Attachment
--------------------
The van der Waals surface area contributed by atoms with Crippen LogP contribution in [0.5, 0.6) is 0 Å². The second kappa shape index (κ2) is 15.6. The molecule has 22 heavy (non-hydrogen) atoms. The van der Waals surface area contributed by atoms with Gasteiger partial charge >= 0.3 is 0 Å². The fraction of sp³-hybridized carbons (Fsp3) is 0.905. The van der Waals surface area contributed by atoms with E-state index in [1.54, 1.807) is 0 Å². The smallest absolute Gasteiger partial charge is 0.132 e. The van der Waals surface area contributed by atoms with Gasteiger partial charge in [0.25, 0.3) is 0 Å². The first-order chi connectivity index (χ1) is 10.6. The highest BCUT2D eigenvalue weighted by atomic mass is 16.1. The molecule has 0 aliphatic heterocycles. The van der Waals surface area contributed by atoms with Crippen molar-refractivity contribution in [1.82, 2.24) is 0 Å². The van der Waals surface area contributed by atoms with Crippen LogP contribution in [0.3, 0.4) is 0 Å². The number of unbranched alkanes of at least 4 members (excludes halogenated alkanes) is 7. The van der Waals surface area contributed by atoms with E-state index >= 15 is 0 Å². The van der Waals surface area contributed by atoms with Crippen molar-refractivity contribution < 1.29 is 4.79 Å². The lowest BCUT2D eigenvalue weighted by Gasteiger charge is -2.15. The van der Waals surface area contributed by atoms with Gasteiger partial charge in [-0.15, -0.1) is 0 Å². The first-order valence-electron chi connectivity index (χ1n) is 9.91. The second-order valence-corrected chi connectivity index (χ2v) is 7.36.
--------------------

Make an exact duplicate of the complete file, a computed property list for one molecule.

The van der Waals surface area contributed by atoms with Crippen LogP contribution in [0.5, 0.6) is 0 Å². The second kappa shape index (κ2) is 15.6. The molecule has 22 heavy (non-hydrogen) atoms. The van der Waals surface area contributed by atoms with Gasteiger partial charge >= 0.3 is 0 Å². The fraction of sp³-hybridized carbons (Fsp3) is 0.905. The van der Waals surface area contributed by atoms with E-state index in [1.54, 1.807) is 0 Å². The smallest absolute Gasteiger partial charge is 0.132 e. The van der Waals surface area contributed by atoms with Gasteiger partial charge in [0.25, 0.3) is 0 Å². The first-order chi connectivity index (χ1) is 10.6. The highest BCUT2D eigenvalue weighted by atomic mass is 16.1. The molecule has 0 aliphatic heterocycles. The van der Waals surface area contributed by atoms with Crippen molar-refractivity contribution in [1.82, 2.24) is 0 Å². The van der Waals surface area contributed by atoms with Crippen LogP contribution in [0.3, 0.4) is 0 Å². The number of unbranched alkanes of at least 4 members (excludes halogenated alkanes) is 7. The van der Waals surface area contributed by atoms with E-state index >= 15 is 0 Å². The van der Waals surface area contributed by atoms with Crippen molar-refractivity contribution < 1.29 is 4.79 Å². The lowest BCUT2D eigenvalue weighted by Gasteiger charge is -2.15. The van der Waals surface area contributed by atoms with Gasteiger partial charge in [-0.15, -0.1) is 0 Å². The first-order valence-electron chi connectivity index (χ1n) is 9.91. The second-order valence-corrected chi connectivity index (χ2v) is 7.36.